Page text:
6 Ways To Reduce The Cost Of Corporate Health Insurance
You have a number of options when arranging Private Medical Insurance for your employees. Each will impact the overall cost of the cover.
Choose how much outpatient cover your staff receive. Your options are:
- Full cover, where all eligible treatment is covered
- A capped policy, where outpatient treatment is limited, say to £1,000 per year
- A basic inpatient-only policy, where staff aren’t entitled to any outpatient care.
Naturally the less outpatient cover you provide the lower the cost of cover.
Excesses typically start at £100. The larger your excess, the more staff will have to pay towards their treatment but the cheaper premiums will be.
Adding an excess can help reduce unnecessary or trivial claims which end up increasing the overall cost of your cover.
Mental Health Cover
Every year the UK loses £70 billion as a result of mental health issues, making access to quality mental healthcare vital.
Many firms are choosing to include mental health cover with their corporate health insurance given the focus on employee wellbeing. This additional option can be expensive though and one you may wish to scale back if your budget is limited.
Dental and Optical Cover
Most plans cover surgical procedures such as cataract and wisdom tooth removal. However, a policy usually won’t cover routine optical and dental care, such as the cost of check-ups, fillings, new glasses etc.
This option expands your Health Insurance to cover such routine care.
If you wish to include a level of dental cover you may also want to consider a standalone policy which could be more cost effective.
6 Week NHS Wait
It means staff can only claim if the NHS waiting list for the inpatient treatment they need exceeds 6 weeks. If not, they’ll use the NHS.
This option can significantly cut the cost of premiums.
Cover for Family Members
You have the option to add employees’ families. The business can pay for this or you can ask the individual worker to pay.
Including family members may be beneficial as it could reduce the amount of time employees are absent while caring for ill family members.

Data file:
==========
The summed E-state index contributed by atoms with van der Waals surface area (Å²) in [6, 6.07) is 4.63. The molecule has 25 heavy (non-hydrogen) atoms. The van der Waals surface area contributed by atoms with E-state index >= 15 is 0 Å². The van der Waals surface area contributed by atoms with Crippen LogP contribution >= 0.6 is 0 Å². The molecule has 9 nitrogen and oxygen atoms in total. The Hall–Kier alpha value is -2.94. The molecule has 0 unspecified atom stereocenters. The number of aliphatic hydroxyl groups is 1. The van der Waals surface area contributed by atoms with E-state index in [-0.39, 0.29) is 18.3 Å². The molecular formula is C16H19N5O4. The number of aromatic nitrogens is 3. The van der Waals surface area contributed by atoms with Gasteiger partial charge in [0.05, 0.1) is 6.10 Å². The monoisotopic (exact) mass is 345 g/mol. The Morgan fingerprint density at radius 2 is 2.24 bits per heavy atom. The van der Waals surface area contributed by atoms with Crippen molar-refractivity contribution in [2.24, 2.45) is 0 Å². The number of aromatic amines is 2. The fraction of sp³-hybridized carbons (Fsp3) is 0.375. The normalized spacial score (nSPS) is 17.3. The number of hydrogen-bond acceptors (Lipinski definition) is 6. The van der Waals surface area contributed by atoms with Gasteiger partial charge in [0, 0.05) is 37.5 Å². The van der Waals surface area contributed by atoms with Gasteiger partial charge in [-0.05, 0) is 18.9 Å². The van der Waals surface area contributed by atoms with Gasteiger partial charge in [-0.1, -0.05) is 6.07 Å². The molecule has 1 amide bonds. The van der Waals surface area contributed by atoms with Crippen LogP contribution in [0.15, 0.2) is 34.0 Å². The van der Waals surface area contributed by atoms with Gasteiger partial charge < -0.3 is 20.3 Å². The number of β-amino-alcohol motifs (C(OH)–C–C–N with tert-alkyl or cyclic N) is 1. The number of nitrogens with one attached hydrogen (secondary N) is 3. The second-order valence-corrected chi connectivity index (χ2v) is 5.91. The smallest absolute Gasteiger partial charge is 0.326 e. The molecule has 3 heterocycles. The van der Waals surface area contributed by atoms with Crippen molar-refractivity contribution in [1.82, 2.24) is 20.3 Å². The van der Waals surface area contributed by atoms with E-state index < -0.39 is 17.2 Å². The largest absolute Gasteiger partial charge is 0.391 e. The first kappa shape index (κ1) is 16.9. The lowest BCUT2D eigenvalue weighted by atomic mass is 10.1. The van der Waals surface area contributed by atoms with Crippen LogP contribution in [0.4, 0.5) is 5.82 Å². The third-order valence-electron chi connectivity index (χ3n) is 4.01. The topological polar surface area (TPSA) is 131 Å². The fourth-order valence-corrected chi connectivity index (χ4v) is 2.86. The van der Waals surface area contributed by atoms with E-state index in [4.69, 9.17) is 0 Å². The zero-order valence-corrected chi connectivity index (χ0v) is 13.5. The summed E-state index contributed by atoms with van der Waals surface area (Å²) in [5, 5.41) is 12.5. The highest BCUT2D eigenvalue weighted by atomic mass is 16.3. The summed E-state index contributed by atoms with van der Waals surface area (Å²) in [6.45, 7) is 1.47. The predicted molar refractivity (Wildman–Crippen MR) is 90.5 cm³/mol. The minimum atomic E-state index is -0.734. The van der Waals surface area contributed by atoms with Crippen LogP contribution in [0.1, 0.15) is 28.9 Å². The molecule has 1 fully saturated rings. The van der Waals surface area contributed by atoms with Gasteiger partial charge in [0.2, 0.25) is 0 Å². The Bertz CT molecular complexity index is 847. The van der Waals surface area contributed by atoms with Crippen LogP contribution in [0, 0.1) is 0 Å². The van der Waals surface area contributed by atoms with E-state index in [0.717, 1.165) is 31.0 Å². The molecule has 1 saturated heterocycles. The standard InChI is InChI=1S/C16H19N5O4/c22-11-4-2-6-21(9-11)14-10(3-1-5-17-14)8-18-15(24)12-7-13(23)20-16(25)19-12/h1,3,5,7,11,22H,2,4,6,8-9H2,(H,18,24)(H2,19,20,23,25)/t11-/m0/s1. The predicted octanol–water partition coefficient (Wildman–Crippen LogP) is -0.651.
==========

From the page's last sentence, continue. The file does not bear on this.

Underwriting Corporate Medical Insurance
You have three underwriting options, plus a fourth if you’re looking to move between providers. Each is different and will determine just what staff can claim for based on their pre-existing conditions.
- Full medical underwriting (FMU) requires upfront disclosures of employees’ medical history. Once the insurer has this information, it usually excludes pre-existing conditions.
- Moratorium underwriting requires far less initial administration. Any condition the employee has had in the 5 years leading up to the policy start date will be excluded. Moratorium tends to be the most popular option.
- Medical history disregarded underwriting is the best available on the UK market. Available to groups of at least 20-25 members, it ignores any pre-existing conditions, no matter when your staff suffered from them. Employees can therefore claim for any eligible condition under the policy’s terms.
- Switch or Continuing Personal Medical Exclusions (CPME) can be used if you have an existing scheme and want to switch providers. It ensures that the new insurer will cover any pre-existing conditions which the old policy covered.
How Does HMRC Tax It?
Private healthcare benefits are usually an allowable business expense against your corporation tax bill.
For employees, corporate health insurance is a P11D / taxable benefit in kind.
As such, HMRC levies tax against premiums by reducing employees’ annual income tax allowance by the same amount of the premiums paid on their behalf, meaning staff can earn less before becoming subject to tax.
As an employer, you’ll need to fill out a P11D form to declare to HMRC that you’ve provided your employees with a benefit in kind and pay employer’s National Insurance on the premiums.